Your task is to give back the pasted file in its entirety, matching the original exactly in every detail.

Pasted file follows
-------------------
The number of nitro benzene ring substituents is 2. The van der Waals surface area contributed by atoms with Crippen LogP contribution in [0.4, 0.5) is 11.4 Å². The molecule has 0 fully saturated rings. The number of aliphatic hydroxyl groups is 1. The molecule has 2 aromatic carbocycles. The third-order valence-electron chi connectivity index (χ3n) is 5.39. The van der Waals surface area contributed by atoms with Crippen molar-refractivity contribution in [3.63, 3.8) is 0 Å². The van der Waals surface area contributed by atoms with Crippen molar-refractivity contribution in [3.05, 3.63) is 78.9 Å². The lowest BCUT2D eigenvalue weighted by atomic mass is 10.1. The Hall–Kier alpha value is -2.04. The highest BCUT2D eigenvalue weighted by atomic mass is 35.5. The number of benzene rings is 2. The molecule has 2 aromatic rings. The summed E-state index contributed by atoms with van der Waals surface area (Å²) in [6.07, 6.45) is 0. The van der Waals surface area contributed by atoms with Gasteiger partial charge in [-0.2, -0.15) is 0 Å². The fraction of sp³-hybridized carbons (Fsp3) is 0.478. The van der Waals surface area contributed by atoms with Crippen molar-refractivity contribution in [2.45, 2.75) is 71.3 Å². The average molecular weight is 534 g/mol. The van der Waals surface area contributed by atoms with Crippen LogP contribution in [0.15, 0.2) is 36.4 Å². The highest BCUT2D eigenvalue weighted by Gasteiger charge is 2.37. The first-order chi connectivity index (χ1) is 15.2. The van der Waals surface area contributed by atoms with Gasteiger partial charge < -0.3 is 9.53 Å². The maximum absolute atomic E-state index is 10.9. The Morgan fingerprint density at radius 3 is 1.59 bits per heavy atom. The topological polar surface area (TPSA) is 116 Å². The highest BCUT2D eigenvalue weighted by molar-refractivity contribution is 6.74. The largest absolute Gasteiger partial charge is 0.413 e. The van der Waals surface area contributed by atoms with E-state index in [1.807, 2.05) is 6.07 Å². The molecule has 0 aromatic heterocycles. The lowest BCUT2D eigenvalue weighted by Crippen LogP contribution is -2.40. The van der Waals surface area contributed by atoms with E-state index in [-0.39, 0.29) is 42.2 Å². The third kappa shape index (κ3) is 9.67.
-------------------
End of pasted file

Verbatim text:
The number of nitro benzene ring substituents is 2. The van der Waals surface area contributed by atoms with Crippen LogP contribution in [0.4, 0.5) is 11.4 Å². The molecule has 0 fully saturated rings. The number of aliphatic hydroxyl groups is 1. The molecule has 2 aromatic carbocycles. The third-order valence-electron chi connectivity index (χ3n) is 5.39. The van der Waals surface area contributed by atoms with Crippen molar-refractivity contribution in [3.63, 3.8) is 0 Å². The van der Waals surface area contributed by atoms with Crippen molar-refractivity contribution in [3.05, 3.63) is 78.9 Å². The lowest BCUT2D eigenvalue weighted by atomic mass is 10.1. The Hall–Kier alpha value is -2.04. The highest BCUT2D eigenvalue weighted by atomic mass is 35.5. The number of benzene rings is 2. The molecule has 2 aromatic rings. The summed E-state index contributed by atoms with van der Waals surface area (Å²) in [6.07, 6.45) is 0. The van der Waals surface area contributed by atoms with Gasteiger partial charge in [-0.2, -0.15) is 0 Å². The fraction of sp³-hybridized carbons (Fsp3) is 0.478. The van der Waals surface area contributed by atoms with Crippen molar-refractivity contribution in [2.45, 2.75) is 71.3 Å². The average molecular weight is 534 g/mol. The van der Waals surface area contributed by atoms with Crippen LogP contribution in [0.15, 0.2) is 36.4 Å². The highest BCUT2D eigenvalue weighted by Gasteiger charge is 2.37. The first-order chi connectivity index (χ1) is 15.2. The van der Waals surface area contributed by atoms with Gasteiger partial charge < -0.3 is 9.53 Å². The maximum absolute atomic E-state index is 10.9. The Morgan fingerprint density at radius 3 is 1.59 bits per heavy atom. The topological polar surface area (TPSA) is 116 Å². The highest BCUT2D eigenvalue weighted by molar-refractivity contribution is 6.74. The largest absolute Gasteiger partial charge is 0.413 e. The van der Waals surface area contributed by atoms with E-state index in [1.807, 2.05) is 6.07 Å². The molecule has 0 aromatic heterocycles. The lowest BCUT2D eigenvalue weighted by Crippen LogP contribution is -2.40. The van der Waals surface area contributed by atoms with E-state index in [-0.39, 0.29) is 42.2 Å². The third kappa shape index (κ3) is 9.67.